Hillary Clinton’s campaign has been massively outspending Donald Trump on advertising since the beginning of this election, including in several key swing states. According to one report, as of July 13th the Clinton campaign and pro-Clinton PACs had booked more than $111 million on TV and radio ads through the election, while Trump and his PACs had booked a little over $650,000, due in part to GOP megadonors’ hesitance in supporting him.
This week, however, one pro-Trump super PAC is trying to start closing that gap, with a $1 million ad buy in several swing states. Politico reports that the group, Rebuilding America, will be airing two new ads in a number of swing states, including ad time in Pennsylvania during the Democratic convention next week.
The two new spots focus on the outsourcing of American jobs. One attacks Clinton’s paid speeches, outlining what the ad describes as a willingness to outsource American jobs for money. The second, a rare positive ad for Trump, depicts a bright future for “craftsmen and tradespeople and factory workers” under a Trump presidency. Focusing primarily on American steelworkers, the second ad draws a sharp contrast to the economic message of Mitt Romney four years ago.
Skilled craftsmen and tradespeople and factory workers, have seen the jobs they love shipped thousands of miles away. It doesn’t have to be this way. We can turn it around.
It will be American steel, just like the American steel that built the Empire State Building, that will fortify America’s crumbling bridges. It’ll be American steel that rebuilds our inner cities. It’ll be American steel that sends our skyscrapers soaring. It’ll be American hands, American workers, that remake this country.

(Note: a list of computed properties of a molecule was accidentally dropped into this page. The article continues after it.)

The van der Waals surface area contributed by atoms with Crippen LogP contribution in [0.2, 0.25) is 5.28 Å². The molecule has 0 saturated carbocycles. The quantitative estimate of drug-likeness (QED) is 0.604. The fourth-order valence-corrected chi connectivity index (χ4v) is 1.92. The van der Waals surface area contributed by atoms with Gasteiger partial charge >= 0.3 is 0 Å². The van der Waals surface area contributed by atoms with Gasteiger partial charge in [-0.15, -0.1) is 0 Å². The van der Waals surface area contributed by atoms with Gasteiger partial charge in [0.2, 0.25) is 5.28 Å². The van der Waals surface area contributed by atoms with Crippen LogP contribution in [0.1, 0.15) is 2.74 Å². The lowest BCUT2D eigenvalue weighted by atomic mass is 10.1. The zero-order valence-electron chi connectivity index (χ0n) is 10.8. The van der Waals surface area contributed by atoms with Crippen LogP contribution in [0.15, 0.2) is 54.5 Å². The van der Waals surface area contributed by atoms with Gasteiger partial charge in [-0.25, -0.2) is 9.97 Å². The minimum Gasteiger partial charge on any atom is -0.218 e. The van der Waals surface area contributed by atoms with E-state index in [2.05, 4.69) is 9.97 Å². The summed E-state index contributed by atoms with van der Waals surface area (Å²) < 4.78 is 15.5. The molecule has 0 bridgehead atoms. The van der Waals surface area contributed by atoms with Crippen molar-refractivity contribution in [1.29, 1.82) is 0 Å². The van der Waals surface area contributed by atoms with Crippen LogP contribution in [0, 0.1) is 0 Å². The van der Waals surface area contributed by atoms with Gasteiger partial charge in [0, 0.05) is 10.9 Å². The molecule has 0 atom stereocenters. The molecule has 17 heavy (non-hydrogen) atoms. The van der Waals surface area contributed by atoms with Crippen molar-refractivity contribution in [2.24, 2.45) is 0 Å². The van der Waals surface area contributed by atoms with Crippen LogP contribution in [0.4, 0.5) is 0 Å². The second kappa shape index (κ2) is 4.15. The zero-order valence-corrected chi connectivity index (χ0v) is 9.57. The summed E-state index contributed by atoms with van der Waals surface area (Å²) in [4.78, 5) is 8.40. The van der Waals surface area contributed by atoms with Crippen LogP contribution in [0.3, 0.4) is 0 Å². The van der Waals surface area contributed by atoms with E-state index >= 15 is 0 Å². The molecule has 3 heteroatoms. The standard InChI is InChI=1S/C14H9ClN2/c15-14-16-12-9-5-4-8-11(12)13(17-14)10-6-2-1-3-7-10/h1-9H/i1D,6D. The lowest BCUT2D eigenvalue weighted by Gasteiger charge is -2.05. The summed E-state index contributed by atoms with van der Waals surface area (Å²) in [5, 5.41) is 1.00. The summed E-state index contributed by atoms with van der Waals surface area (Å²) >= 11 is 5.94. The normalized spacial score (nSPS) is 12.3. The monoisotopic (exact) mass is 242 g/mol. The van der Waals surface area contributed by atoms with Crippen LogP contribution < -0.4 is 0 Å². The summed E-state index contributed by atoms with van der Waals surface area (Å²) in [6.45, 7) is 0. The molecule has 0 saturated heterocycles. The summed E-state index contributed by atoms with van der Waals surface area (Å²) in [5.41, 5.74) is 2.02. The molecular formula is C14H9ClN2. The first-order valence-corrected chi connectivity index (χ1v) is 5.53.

We’re going to be working again. We’re going to have great jobs again. We’re going to make America great again for everyone. Greater than ever before.
This ad does what Romney’s 2012 campaign never seemed able to do: talk about jobs in terms of those who have them rather than just in terms of those who create them. The Romney campaign, fatally, seemed almost entirely incapable of even feigning empathy for anyone who did not own a business. When they mentioned the steel industry, for example, they were far more likely to do so in the style of this January 2012 ad, which briefly brags that Romney invested in a steel mill once. Or compare Rebuilding America’s ad to this ad, from July 2012, in which Romney empathizes with the public’s economic plight by explaining that he too understands the difficulty of hiring someone you might have to fire eventually.
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It’s certainly no wonder Romney easily earned the support of megadonors, but it’s even less surprising that Romney lost the election. If Donald Trump wants to win, abandoning Romney’s economic message is certainly an excellent start.
Danny Cannon works for the American Principles Project.